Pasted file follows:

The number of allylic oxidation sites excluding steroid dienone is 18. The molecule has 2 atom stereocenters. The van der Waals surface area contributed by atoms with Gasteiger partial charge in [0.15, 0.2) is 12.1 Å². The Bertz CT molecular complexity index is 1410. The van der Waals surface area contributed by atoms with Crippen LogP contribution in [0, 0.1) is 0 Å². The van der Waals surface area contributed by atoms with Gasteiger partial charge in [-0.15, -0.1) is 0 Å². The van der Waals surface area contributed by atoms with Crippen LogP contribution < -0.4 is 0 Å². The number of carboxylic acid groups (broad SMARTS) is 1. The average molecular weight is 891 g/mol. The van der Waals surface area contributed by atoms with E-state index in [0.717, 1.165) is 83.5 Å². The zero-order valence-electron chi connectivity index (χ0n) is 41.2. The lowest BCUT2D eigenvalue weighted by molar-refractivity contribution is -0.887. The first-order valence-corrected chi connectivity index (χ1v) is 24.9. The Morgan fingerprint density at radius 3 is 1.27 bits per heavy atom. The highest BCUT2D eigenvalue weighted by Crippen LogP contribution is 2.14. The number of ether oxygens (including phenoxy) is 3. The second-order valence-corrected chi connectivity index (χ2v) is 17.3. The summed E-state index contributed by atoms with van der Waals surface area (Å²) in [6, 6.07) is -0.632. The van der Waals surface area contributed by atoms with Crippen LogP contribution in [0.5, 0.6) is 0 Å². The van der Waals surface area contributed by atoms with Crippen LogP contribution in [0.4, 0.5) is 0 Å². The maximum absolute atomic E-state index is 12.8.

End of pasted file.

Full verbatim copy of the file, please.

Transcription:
The number of allylic oxidation sites excluding steroid dienone is 18. The molecule has 2 atom stereocenters. The van der Waals surface area contributed by atoms with Gasteiger partial charge in [0.15, 0.2) is 12.1 Å². The Bertz CT molecular complexity index is 1410. The van der Waals surface area contributed by atoms with Crippen LogP contribution in [0, 0.1) is 0 Å². The van der Waals surface area contributed by atoms with Gasteiger partial charge in [-0.15, -0.1) is 0 Å². The van der Waals surface area contributed by atoms with Crippen LogP contribution < -0.4 is 0 Å². The number of carboxylic acid groups (broad SMARTS) is 1. The average molecular weight is 891 g/mol. The van der Waals surface area contributed by atoms with E-state index in [0.717, 1.165) is 83.5 Å². The zero-order valence-electron chi connectivity index (χ0n) is 41.2. The lowest BCUT2D eigenvalue weighted by molar-refractivity contribution is -0.887. The first-order valence-corrected chi connectivity index (χ1v) is 24.9. The Morgan fingerprint density at radius 3 is 1.27 bits per heavy atom. The highest BCUT2D eigenvalue weighted by Crippen LogP contribution is 2.14. The number of ether oxygens (including phenoxy) is 3. The second-order valence-corrected chi connectivity index (χ2v) is 17.3. The summed E-state index contributed by atoms with van der Waals surface area (Å²) in [6, 6.07) is -0.632. The van der Waals surface area contributed by atoms with Crippen LogP contribution in [0.5, 0.6) is 0 Å². The van der Waals surface area contributed by atoms with Crippen LogP contribution in [0.4, 0.5) is 0 Å². The maximum absolute atomic E-state index is 12.8.